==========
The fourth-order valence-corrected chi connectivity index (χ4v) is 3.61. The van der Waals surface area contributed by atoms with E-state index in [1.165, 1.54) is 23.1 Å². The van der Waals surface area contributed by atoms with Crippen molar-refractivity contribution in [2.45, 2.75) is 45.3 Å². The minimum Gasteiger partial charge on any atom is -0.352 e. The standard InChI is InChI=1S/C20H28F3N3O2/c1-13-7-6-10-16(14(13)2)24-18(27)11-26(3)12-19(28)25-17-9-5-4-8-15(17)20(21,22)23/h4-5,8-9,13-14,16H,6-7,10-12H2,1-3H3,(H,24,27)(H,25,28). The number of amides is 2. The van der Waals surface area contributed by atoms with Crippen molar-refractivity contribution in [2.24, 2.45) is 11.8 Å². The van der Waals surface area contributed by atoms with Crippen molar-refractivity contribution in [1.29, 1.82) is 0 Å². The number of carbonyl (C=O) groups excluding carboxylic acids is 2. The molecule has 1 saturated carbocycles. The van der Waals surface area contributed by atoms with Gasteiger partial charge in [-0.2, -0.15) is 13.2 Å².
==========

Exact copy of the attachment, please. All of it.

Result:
The fourth-order valence-corrected chi connectivity index (χ4v) is 3.61. The van der Waals surface area contributed by atoms with E-state index in [1.165, 1.54) is 23.1 Å². The van der Waals surface area contributed by atoms with Crippen molar-refractivity contribution in [2.45, 2.75) is 45.3 Å². The minimum Gasteiger partial charge on any atom is -0.352 e. The standard InChI is InChI=1S/C20H28F3N3O2/c1-13-7-6-10-16(14(13)2)24-18(27)11-26(3)12-19(28)25-17-9-5-4-8-15(17)20(21,22)23/h4-5,8-9,13-14,16H,6-7,10-12H2,1-3H3,(H,24,27)(H,25,28). The number of amides is 2. The van der Waals surface area contributed by atoms with Crippen molar-refractivity contribution in [2.24, 2.45) is 11.8 Å². The van der Waals surface area contributed by atoms with Crippen molar-refractivity contribution in [1.29, 1.82) is 0 Å². The number of carbonyl (C=O) groups excluding carboxylic acids is 2. The molecule has 1 saturated carbocycles. The van der Waals surface area contributed by atoms with Gasteiger partial charge in [-0.2, -0.15) is 13.2 Å².